My Father Is Not Better Than Your Father

7th Heshvan

by Rabbi Daria

You may have read about how we generously received a Torah scroll recently, just in time for Rosh HaShanah this year. (You can read about it here.) Well, this past Sunday I traveled to outside of Seattle, to the Treacy Levine Center, to speak to 200 people at the 50th anniversary of the center. It is also a time when they are transitioning from having owned about 200 acres of land to a new organization, Camp Korey, coming to take over the facilities. I was greatly humbled to receive a standing ovation. 

Shalom,

What an honor it is to be here at the celebration of the 50th anniversary of the Treacy Levine Center, "TLC."

For half a century, people who came to TLC got extra TLC and it helped heal them. God willing, for the next more than 50 years, healing will continue here for children with severe illnesses and their families.

For healing on multiple levels can’t help but take place when one spends time connected to the natural world, and particularly when one shares these experiences with others.

How fitting, then, that a vision for healing of this kind found root in a man whose name means “God heals,” “Raphael.”

Rabbi Raphael Levine, or “The Rabbi,” as he was often referred to by the community here, most likely had various nicknames. I never knew him personally, but I was fortunate to know one of his nicknames: “Uncle Raif.”

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Raif, a nickname for Raphael, was my Grandma Muriel’s uncle, and my great-grandmother, Ida’s, “baby brother.” These two women played important roles in my life, and long before I imagined that I would myself enter the rabbinate, through their stories I was first introduced to Uncle Raif, a rabbi in the family who had been on TV and started an interfaith retreat center in distant Seattle.

Stories about him didn’t dominate my relationship with them, and growing up in greater Boston I only saw these relatives periodically. But I remember one particular visit to Minnesota to visit my grandparents there when I was in my late 20s. My grandmother pulled out her copy of The Wild Branch on the Olive Tree and shared a little more about her uncle and the work he had done. Never could I have imagined that I would be standing here today, a direct descendent of this powerful man, and myself now working in the rabbinate, as we mark 50 years of the work created by his vision, together with that of our dear Fr. Treacy.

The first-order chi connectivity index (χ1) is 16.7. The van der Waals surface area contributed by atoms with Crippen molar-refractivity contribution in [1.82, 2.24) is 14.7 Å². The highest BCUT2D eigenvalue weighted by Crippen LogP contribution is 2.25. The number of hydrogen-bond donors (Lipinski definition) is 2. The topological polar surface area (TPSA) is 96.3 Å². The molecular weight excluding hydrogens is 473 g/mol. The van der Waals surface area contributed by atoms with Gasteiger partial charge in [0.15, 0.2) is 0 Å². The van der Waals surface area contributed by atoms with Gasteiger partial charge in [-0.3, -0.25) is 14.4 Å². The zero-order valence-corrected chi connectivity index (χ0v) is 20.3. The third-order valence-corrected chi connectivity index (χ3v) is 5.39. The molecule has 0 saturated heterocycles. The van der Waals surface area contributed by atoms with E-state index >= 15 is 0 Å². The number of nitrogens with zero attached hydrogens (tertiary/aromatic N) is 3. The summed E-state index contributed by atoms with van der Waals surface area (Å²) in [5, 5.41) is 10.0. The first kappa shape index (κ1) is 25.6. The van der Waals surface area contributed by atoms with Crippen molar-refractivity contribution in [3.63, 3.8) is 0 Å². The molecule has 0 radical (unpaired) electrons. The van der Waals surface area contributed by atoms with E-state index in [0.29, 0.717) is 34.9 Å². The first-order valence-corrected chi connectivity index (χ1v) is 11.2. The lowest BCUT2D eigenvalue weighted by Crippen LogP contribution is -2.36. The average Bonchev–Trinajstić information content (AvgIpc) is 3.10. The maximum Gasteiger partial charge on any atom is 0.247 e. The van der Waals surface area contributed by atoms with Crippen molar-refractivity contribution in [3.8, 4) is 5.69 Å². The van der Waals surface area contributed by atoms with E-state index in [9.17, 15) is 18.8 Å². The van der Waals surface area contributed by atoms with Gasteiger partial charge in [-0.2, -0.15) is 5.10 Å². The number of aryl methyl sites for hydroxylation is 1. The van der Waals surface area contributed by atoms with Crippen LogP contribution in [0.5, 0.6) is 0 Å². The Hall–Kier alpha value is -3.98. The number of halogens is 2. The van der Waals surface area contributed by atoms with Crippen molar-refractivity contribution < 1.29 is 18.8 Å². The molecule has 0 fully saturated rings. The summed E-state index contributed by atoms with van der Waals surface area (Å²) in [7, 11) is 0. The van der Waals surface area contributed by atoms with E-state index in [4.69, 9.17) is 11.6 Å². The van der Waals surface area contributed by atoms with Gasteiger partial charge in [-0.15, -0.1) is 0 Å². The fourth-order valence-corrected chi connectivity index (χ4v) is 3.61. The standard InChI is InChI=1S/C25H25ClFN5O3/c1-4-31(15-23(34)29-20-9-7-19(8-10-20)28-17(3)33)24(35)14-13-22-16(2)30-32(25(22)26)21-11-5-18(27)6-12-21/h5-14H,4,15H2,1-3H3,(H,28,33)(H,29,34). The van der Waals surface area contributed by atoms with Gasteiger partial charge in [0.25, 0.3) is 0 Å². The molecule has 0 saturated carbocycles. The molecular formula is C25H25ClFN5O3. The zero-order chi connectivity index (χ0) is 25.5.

What a journey so many of our lives take. Many of us find ourselves having experiences we wouldn’t have expected at many other times in our lives. And that is how I find myself here. After a winding journey that took me through 3 years of living in Japan, an EdM, living in Israel for 3 years, the rabbinate, many other surprises, and now living in northern CA with my own start-up community that connects people to the natural world for the sake of deep healing in relationship to ourselves, community, the Divine, and the natural world, I am struck by the placement of my journey in my greater family journey.

It was a handful of years ago now that the thought crossed my mind, “I know that I have rabbinic heritage, and an amazing retreat center was co-created by one of these individuals in partnership with a Catholic Priest. Is it still around? What’s the Priest doing now?” Fortunately, with the help of the internet, after just a little work I was able to find the center and connect with Father Treacy.

However, it wasn’t until one year ago August, after I has resettled to the west coast and begun building community there, that he and I were able to meet in person for the first time and I was able to see the product of this grand vision that had come to fruition through such an immense amount of hard work. The weekend that I came purposefully coincided with the visit of a group of children from Kids for Peace, an organization that brings together children from Israel, Palestine and Seattle- Jews, Moslems, and Christians. I was able to talk with the facilitators and some of the children about the life changing experiences afforded them because of the vision behind the Treacy Levine Center and this space here.

Kids for Peace will now need to find a new location for the youth to meet, and I am confident that they will be able to do so. But what I was so struck by, and continue to be struck by, is that powerful vision for healing and connection that not only is the raison d’etre for the Treacy Levine Center, but that finds its source in the fact that “the Rabbi,” growing up in a shtetl in Lithuania, and “the Priest, growing up in a small village in Ireland, had been able to build such a relationship together, and such a legacy, so that decades later this very same Priest can teach me about my own family’s stories, and introduce me to my great-great-great-grandfather, Lebl the inn keeper, who lived to be 104 years old. What worlds have been traversed in this drama! And by coming here today, all of us are part of it.

We live in a somewhat paradoxical time: from a Jewish perspective, the rate of intermarriage with those of different backgrounds is at an all-time high. It is more the norm for me personally and professionally to encounter families in which one parent comes from a Jewish lineage and the other from a different tradition. That is not to say that Jews are not at all marrying Jews, but rather that in the non-Orthodox Jewish world, no one blinks an eye in these situations. This is, of course, a far cry from the not-too distant history, in which one of my great-uncles married a Christian woman and my great grandfather, his father, disowned him for over a decade.